Time Out says
Take a ride on the Mail Rail, a spine-tingling and super-geeky journey into London's secret history.
One hundred years ago, the Post Office built a secret railway under central London. Stretching six-and-a-half miles from Paddington to Whitechapel and linking post offices across the city, the driverless electric line carried up to four million letters a day. But in 2003, after 75 years of service, this wonder of engineering was shut down. The postmen left and the tunnels fell silent.
Now the Mail Rail is back in service – but this time it won’t carry letters. Instead, two battery-powered trains will take passengers through the tunnels for the first time as the Mail Rail reopens as part of the brand new Postal Museum.
Opening this week by Mount Pleasant sorting office in Clerkenwell, the museum charts 500 years of the pioneering British postal service. It’s got original Penny Black stamps, pneumatic tubes, a superb-looking kids’ play area called Sorted! and a nifty five-wheeled post bike that wouldn’t look out of place on the streets of Shoreditch.
But the main event is across the street under Mount Pleasant itself. This is the old Mail Rail engineering depot, and it’s where you can hop on board for a 15-minute journey that’s deeper than the tube. You’ll learn what it took to make London’s post arrive on time, hear about the men who spent their lives down here, and see the roof of the interwar tunnel passing inches above your head.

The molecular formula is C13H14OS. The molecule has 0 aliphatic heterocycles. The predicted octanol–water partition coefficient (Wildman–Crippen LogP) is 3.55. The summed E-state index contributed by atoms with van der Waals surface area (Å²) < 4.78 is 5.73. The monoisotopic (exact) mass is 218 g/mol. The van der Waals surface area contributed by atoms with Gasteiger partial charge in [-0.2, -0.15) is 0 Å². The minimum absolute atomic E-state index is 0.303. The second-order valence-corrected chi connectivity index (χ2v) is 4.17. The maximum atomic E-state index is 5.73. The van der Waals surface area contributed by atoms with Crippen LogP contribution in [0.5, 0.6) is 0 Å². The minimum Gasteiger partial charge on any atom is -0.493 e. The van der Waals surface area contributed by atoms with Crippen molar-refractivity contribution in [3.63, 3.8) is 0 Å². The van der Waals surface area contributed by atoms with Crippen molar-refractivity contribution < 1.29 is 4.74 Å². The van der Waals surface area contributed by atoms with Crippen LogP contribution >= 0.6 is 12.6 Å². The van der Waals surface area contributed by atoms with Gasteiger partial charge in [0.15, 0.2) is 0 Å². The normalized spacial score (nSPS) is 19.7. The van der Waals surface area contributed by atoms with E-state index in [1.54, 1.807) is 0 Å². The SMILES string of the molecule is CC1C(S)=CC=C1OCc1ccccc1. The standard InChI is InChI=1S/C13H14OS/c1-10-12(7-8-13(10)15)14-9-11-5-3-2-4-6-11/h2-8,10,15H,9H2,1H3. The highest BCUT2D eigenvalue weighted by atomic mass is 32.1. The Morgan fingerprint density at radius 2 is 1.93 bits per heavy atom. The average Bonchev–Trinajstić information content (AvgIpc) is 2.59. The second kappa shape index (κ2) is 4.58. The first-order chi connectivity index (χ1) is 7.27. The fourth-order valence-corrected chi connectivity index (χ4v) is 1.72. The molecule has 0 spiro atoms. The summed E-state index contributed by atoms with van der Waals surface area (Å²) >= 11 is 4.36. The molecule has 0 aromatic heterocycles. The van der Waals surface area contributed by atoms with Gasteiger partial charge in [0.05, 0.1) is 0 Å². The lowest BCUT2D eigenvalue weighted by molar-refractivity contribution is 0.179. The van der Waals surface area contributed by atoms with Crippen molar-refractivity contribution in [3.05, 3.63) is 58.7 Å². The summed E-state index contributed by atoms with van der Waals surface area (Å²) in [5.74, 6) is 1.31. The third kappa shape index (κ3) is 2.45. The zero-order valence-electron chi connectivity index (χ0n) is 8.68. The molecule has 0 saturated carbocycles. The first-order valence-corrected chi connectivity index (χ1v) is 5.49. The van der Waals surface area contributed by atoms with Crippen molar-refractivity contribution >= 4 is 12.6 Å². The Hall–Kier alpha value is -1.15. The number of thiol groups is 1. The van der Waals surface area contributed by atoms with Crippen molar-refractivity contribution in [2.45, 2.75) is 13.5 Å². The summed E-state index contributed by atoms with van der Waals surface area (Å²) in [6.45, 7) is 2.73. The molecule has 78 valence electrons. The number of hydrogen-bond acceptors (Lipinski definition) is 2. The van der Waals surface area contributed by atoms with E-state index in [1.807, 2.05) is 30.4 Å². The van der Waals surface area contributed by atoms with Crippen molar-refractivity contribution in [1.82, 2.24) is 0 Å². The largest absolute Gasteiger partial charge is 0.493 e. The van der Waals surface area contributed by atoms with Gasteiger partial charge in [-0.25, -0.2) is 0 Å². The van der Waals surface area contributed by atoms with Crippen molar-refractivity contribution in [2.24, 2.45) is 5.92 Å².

The only catch is you’ll have to wait until September, when trains start running – but you can book right now to be one of the first passengers. Having taken a ride for a sneak preview last month (and trekked down on foot too), I can’t recommend it highly enough. It’s a tantalising glimpse of the awesome work that went on down here, and of the miles of tunnel stretching away on either side, still silent and shut: maybe London’s last real secret. James Manning
VIDEO: What’s it like to ride the Mail Rail?
Book and find out more here.
Users say (8)
Average User Rating
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If you generally have a taste for history, London history and just generally like small cramped spaces, then this exhibit is for you. I was sceptical at first but thoroughly enjoyed (as I’m sure children will too) the train journey through the underground. They curaters have done there best to keep the displays interactive with games and other thought provoking activities. If it’s a rainy day and you’re looking for something to do in London, I suggest heading along.